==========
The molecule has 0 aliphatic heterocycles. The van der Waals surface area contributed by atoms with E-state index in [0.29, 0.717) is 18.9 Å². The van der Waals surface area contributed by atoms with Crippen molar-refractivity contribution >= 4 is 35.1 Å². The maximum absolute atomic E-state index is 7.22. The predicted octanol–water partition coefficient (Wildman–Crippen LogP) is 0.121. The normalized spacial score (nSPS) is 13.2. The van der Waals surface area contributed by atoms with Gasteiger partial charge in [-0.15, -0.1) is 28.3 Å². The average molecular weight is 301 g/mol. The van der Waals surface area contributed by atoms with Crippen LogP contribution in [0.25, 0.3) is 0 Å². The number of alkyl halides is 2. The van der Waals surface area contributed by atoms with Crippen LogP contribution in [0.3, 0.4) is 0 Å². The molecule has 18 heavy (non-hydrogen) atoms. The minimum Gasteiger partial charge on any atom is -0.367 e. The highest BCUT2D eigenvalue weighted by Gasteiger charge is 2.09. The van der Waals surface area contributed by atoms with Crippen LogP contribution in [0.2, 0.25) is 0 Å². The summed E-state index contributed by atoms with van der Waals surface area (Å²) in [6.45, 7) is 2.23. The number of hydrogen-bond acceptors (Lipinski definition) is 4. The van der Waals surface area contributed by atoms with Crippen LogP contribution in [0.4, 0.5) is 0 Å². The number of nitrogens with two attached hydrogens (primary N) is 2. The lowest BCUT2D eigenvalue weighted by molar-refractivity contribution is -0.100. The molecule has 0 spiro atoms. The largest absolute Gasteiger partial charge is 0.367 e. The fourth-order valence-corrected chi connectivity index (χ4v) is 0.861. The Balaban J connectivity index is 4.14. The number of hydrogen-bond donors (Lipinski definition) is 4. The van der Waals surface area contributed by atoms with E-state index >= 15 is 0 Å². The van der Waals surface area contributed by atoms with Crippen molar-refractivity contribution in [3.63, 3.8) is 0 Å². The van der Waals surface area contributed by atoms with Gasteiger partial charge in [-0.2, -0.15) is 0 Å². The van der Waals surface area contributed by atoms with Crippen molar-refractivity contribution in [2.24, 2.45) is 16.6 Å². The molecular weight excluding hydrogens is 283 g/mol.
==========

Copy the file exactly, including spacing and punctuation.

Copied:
The molecule has 0 aliphatic heterocycles. The van der Waals surface area contributed by atoms with E-state index in [0.29, 0.717) is 18.9 Å². The van der Waals surface area contributed by atoms with Crippen molar-refractivity contribution >= 4 is 35.1 Å². The maximum absolute atomic E-state index is 7.22. The predicted octanol–water partition coefficient (Wildman–Crippen LogP) is 0.121. The normalized spacial score (nSPS) is 13.2. The van der Waals surface area contributed by atoms with Gasteiger partial charge in [-0.15, -0.1) is 28.3 Å². The average molecular weight is 301 g/mol. The van der Waals surface area contributed by atoms with Crippen LogP contribution in [0.25, 0.3) is 0 Å². The number of alkyl halides is 2. The van der Waals surface area contributed by atoms with Crippen LogP contribution in [0.3, 0.4) is 0 Å². The molecule has 18 heavy (non-hydrogen) atoms. The minimum Gasteiger partial charge on any atom is -0.367 e. The highest BCUT2D eigenvalue weighted by Gasteiger charge is 2.09. The van der Waals surface area contributed by atoms with Crippen LogP contribution in [0.2, 0.25) is 0 Å². The summed E-state index contributed by atoms with van der Waals surface area (Å²) in [6.45, 7) is 2.23. The number of hydrogen-bond acceptors (Lipinski definition) is 4. The van der Waals surface area contributed by atoms with Crippen LogP contribution in [0.4, 0.5) is 0 Å². The number of nitrogens with two attached hydrogens (primary N) is 2. The lowest BCUT2D eigenvalue weighted by molar-refractivity contribution is -0.100. The molecule has 0 spiro atoms. The largest absolute Gasteiger partial charge is 0.367 e. The fourth-order valence-corrected chi connectivity index (χ4v) is 0.861. The Balaban J connectivity index is 4.14. The number of hydrogen-bond donors (Lipinski definition) is 4. The van der Waals surface area contributed by atoms with E-state index >= 15 is 0 Å². The van der Waals surface area contributed by atoms with Crippen molar-refractivity contribution in [3.63, 3.8) is 0 Å². The van der Waals surface area contributed by atoms with Gasteiger partial charge in [-0.2, -0.15) is 0 Å². The van der Waals surface area contributed by atoms with Crippen molar-refractivity contribution in [2.24, 2.45) is 16.6 Å². The molecular weight excluding hydrogens is 283 g/mol.